United States of Obesity: How Are States Battling Bulging Health Costs?
January 14, 2013
by Scott Kahan
There is no doubt that obesity remains a top health issue in the states as we enter 2013. According to the most recent "F as in Fat" report, a state-by-state obesity report card published by Trust for America's Health and the Robert Wood Johnson Foundation, obesity costs the United States up to $210 billion per year and obesity-related health conditions, such as heart disease and diabetes, are expected to rise significantly in coming years. With numbers like these, it only makes sense to ask: What are states doing to tackle obesity, and what trends are on the horizon in 2013?
To help answer this question, the Strategies to Overcome and Prevent (STOP) Obesity Alliance research team at George Washington University, for which I serve as director, focused our most recent "Weight and the States" bulletin on state-level legislative trends that took shape over the past year, including Affordable Care Act (ACA) implementation, obesity prevention efforts, and legislation designed to create healthier environments.
Long story short: Efforts aimed at obesity prevention are well underway, but we are still a nation very uncomfortable with paying for services that could help treat the two-thirds of Americans who carry excess weight, and prevent further downstream health complications and economic costs.
The ACA requirement that all state health insurance plans cover Essential Health Benefits (EHB) in order to participate in State Health Exchanges was seen by some as a long-sought opportunity for insurance coverage of evidence-based obesity treatments. Yet our research revealed that most states do not currently plan to include obesity intervention services as part of their EHBs. This finding is at odds with the United States Preventive Services Task Force's (USPSTF) recent "B" recommendation for obesity screening and intensive behavioral counseling, which would require states to cover these proven services. Adding further complexity to the issue, new guidance from the United States Department of Health and Human Services may "freeze" a state's EHB plan selection through 2016. For states that do not select an EHB plan that covers obesity-related services now, this would mean being locked into excluding those services for the next several years.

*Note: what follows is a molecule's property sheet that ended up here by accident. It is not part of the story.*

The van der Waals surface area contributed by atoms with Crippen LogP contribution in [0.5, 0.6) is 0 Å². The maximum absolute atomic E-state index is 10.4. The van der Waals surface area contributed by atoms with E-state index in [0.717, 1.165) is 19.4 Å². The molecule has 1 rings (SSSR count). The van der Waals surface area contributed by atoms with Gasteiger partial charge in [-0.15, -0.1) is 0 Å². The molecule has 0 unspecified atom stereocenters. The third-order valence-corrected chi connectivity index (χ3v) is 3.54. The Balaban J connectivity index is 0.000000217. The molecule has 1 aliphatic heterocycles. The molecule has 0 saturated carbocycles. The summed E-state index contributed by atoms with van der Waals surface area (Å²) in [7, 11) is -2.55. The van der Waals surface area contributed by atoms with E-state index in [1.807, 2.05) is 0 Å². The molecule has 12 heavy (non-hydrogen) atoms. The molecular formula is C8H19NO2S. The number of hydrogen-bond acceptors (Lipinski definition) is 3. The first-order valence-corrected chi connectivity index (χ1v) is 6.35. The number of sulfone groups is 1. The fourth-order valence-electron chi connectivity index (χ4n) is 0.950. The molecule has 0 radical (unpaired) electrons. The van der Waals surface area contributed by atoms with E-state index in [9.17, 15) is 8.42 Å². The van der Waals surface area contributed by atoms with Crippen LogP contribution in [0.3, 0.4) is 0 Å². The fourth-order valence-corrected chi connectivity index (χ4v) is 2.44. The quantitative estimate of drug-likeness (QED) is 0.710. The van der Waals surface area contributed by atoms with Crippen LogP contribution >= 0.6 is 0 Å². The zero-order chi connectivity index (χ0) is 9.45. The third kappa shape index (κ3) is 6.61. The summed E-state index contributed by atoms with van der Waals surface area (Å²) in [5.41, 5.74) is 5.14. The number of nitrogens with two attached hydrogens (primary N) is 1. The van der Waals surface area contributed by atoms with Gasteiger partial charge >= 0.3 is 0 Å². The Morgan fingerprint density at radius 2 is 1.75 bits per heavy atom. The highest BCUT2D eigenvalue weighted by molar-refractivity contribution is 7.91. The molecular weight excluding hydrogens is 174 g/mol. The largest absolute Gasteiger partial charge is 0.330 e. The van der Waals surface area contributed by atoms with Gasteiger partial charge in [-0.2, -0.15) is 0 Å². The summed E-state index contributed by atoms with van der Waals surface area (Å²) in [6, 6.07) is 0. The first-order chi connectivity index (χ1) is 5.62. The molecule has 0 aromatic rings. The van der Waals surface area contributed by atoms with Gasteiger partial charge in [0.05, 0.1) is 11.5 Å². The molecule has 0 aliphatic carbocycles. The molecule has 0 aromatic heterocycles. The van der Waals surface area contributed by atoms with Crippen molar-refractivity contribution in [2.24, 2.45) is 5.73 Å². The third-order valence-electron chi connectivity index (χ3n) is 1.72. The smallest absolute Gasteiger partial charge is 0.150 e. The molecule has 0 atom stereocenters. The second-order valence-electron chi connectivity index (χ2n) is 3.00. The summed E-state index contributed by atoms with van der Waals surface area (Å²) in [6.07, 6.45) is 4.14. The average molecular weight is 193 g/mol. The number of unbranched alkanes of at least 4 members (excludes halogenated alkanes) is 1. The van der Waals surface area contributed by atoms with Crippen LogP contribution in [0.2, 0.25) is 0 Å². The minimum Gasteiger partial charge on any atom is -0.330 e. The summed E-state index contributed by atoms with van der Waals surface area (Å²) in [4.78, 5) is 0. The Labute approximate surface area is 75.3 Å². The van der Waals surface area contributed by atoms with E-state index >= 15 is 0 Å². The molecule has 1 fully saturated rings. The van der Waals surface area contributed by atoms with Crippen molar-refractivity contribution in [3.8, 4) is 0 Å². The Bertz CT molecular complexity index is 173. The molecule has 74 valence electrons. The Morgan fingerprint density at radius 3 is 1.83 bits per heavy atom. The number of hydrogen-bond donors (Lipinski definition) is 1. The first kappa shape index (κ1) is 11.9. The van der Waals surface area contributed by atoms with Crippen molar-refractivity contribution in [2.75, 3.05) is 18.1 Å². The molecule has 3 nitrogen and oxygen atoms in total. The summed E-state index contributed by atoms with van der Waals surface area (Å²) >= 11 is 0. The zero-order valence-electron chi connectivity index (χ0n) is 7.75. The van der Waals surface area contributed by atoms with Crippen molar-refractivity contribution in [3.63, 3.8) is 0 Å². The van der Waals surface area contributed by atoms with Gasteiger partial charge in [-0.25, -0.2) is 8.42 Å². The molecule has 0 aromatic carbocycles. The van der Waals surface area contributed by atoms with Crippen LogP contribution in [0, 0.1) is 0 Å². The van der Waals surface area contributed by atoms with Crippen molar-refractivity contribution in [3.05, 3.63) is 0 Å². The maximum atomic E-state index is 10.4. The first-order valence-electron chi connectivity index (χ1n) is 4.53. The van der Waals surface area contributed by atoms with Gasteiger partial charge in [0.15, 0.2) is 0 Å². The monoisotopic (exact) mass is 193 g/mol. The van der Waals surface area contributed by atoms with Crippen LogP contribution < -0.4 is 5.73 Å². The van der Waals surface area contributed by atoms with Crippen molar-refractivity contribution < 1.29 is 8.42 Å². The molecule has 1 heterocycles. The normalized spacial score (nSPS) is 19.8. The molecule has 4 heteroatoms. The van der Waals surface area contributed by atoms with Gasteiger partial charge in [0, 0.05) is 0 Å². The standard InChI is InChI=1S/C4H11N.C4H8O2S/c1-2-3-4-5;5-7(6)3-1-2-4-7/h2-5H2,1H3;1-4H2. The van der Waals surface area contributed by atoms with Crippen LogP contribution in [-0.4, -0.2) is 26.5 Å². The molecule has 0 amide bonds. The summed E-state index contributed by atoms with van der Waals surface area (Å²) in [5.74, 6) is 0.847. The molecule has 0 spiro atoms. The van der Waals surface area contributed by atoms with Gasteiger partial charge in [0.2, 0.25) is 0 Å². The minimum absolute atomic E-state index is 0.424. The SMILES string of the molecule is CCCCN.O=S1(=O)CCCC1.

Not surprisingly, we found that states are focusing on obesity-prevention efforts, which range from approaching obesity as a family matter to operational and administrative changes to support that would streamline a state's efforts to advance legislation that focuses on supporting healthier environments. The trend toward "baby-friendly" hospitals and a family approach to healthy weight emphasizes the importance of going beyond personal responsibility to address obesity, one ofthree core principles that the STOP Obesity Alliance supports. Additionally, some states appear to be working on coordinating anti-obesity efforts through statewide coalitions, task forces, committees or state-level plans. During the 2012 legislative session, more than 450 obesity-related bills were proposed, ranging from taxes on sugary drinks to increasing the availability of healthy food in "food desert" communities. These bills underscored a common theme -- an interest in helping to create supportive environments where healthy choices are easier choices. Even with this interest however, only 62 of the proposals -- or about 14 percent of the bills introduced -- actually passed and were signed into law.
While I am hopeful about obesity prevention gaining even more traction in years to come, I am less optimistic about near-term progress for embracing proven interventions for those already affected by overweight and obesity. Marrying intervention and prevention is a critical component to addressing the full spectrum of obesity. After all, many people who struggle with overweight and obesity note that dropping a few pounds is not the real problem; rather, sustaining weight loss over time is the greatest challenge standing in the way of long-term health improvements.
As additional guidance unfolds at the federal level regarding ACA implementation, I am eager to see how states will weigh the short-term costs of covering obesity-related services against potential cost savings down the road. I'll be watching these trends throughout the coming year to see whether they continue or develop in new ways.
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